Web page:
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Can You Really Get A Refund On NYCC Exclusives That Weren't Exclusive? Yes.

Okay, I get the feeling that this could be one of those articles that might be a case of lighting the touchpaper and running away very quickly as everything explodes around us. Be warned.

It is incredibly common for publisher, manufacturers, broadcasters, creators to offer special items at shows and call them exclusives to the show. SDCC Exclusive, NYCC exclusive, you know the kind of thing. Loot Crate is full of items that are exclusive to them. But… often they are suddenly no longer exclusive, The week after, they are selling them in their online store, or they pop up at subsequent shows, or even get listed in Diamond Previews for anyone to order.

And until now, those who had ponied down cash, airfare, hotels and tickets to be privileged to line up for several hours in a sweltering/freezing/smelling of popcorn line to pay over the odds to acquire such a gem have just had to growl, grimace, shitpost and complain.

Until now.

Because on a Loot Crate subgroup on Reddit, someone found another way. When complaining about Loot Crate selling some of their NYCC Exclusive items in their online store Loot Vault, less than a week after the show, discounted even, one enterprising buyer called Roquen22 complained – not to Loot Crate, not to NYCC, but their bank.

Can You Really Get A Refund On NYCC Exclusives That Weren't Exclusive? Yes.

Armed with an advertisement promising the item as an NYCC exclusive, his receipt of purchase, and a current listing for the item, the bank initiated a chargeback and he was refunded in full, as the item was "not as described". While still keeping the item he had purchased.

That's a gamechanger. It means that if you say something is exclusive to a show and then offer it elsewhere, you risk chargebacks on every one you sold at the show.  Now chargebacks aren't available forever. Typically they are 120 days from purchase. So that gives people a four month window. Also a number of companies have started selling what they call "Convention Exclusives", no longer exclusive to one specific convention, but may appear at subsequent shows. And that may be the easiest way out. But you know, that 120-day window still covers this year's San Diego Comic-Con – though Funko might get away with it saying they advertised them as available elsewhere before going on sale, with Mattel it's not so clear. And all these HASCON exclusives from Hasbro too…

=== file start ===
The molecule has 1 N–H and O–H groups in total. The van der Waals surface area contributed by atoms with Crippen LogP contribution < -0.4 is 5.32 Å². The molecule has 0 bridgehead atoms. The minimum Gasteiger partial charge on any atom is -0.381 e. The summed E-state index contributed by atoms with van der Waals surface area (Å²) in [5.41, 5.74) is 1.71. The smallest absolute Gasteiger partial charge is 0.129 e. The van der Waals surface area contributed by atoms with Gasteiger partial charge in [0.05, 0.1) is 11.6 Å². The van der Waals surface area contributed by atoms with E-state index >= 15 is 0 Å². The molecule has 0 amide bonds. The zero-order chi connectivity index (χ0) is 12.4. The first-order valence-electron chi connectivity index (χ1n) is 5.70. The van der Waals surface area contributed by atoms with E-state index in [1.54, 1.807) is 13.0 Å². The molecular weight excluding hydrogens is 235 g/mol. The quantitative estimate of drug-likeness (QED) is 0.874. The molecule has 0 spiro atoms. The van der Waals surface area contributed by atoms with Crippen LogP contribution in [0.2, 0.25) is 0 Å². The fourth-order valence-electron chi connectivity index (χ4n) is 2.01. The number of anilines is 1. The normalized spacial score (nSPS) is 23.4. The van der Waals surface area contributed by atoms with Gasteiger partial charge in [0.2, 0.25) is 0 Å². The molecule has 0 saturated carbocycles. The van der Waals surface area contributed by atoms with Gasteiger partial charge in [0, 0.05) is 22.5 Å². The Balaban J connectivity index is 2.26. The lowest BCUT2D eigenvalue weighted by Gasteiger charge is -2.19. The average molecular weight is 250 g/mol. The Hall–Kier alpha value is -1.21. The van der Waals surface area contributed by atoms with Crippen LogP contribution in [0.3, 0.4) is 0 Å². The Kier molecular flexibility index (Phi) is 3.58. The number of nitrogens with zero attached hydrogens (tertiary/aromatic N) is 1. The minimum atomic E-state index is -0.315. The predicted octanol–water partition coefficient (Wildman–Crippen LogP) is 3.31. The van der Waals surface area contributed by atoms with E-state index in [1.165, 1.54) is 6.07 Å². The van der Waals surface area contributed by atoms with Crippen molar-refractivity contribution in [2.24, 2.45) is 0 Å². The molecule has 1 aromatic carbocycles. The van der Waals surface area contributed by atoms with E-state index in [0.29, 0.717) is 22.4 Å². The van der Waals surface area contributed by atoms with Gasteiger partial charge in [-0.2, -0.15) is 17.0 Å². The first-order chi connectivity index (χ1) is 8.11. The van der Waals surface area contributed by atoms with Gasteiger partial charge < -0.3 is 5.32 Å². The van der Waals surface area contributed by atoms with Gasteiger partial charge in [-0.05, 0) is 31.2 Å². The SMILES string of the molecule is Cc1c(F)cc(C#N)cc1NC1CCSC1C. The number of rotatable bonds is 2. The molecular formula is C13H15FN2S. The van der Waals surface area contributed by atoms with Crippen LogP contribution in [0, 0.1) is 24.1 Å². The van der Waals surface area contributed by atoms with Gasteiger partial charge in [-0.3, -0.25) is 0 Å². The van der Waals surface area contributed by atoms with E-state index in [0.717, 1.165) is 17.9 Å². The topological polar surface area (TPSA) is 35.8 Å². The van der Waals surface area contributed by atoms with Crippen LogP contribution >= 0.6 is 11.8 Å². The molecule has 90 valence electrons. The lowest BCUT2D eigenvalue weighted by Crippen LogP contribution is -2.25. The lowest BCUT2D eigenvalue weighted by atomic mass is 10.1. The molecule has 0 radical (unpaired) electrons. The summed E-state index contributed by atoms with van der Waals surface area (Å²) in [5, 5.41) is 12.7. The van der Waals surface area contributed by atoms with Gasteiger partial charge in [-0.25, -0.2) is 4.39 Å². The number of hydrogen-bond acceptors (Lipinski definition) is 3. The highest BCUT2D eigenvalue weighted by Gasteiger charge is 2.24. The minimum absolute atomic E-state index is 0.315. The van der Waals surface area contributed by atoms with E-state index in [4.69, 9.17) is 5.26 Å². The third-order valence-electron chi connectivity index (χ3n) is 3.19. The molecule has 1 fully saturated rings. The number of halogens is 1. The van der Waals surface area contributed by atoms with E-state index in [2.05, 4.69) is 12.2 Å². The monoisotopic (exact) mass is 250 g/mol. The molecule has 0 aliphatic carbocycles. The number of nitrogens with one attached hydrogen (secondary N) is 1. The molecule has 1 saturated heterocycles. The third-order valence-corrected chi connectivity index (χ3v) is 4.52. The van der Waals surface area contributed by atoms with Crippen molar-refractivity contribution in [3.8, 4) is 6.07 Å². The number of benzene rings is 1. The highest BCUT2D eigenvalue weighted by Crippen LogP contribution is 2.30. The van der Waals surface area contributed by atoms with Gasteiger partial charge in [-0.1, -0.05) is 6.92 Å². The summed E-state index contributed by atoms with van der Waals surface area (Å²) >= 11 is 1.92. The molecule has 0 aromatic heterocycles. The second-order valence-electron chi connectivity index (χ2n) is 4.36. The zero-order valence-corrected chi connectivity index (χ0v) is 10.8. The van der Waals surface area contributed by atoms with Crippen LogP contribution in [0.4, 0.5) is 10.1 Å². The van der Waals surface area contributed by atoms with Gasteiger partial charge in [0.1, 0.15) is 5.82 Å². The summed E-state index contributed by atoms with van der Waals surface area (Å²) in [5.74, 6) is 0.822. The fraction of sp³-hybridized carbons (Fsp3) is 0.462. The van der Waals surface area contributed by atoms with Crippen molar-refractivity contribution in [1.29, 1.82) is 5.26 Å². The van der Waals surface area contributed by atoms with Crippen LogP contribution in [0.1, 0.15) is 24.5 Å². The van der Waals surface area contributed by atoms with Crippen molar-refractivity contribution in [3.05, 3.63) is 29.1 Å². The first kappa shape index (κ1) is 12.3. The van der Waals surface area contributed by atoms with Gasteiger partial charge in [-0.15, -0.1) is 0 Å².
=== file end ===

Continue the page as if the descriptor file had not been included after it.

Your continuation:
And now it's on Bleeding Cool, expect more "Non-Specific Convention Exclusives", maybe some clarity in the language "These items may have limited amounts made available online after the show" or "New York Comic Con Debuts" would cover it. Or they could discount sales towards the end of the show to clear stock – or burn/recycle/nuke from space what is left.

There's also a vulnerability from subscription boxes who commission an exclusive item but the manufacturer then goes ahead and sells it elsewhere anyway.

But selling NYCC exclusives from your own online store the day after the show? With one move, with one realisation, with a sudden measure of accountability imposed by the purchaser through existing consumer protection measure, that's gone, forever.

And all because of a glittery Stay Puft Marshmallow Man.

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Rich JohnstonAbout Rich Johnston

Founder of Bleeding Cool. The longest-serving digital news reporter in the world, since 1992. Author of The Flying Friar, Holed Up, The Avengefuls, Doctor Who: Room With A Deja Vu, The Many Murders Of Miss Cranbourne, Chase Variant. Lives in South-West London, works from Blacks on Dean Street, shops at Piranha Comics. Father of two. Political cartoonist.
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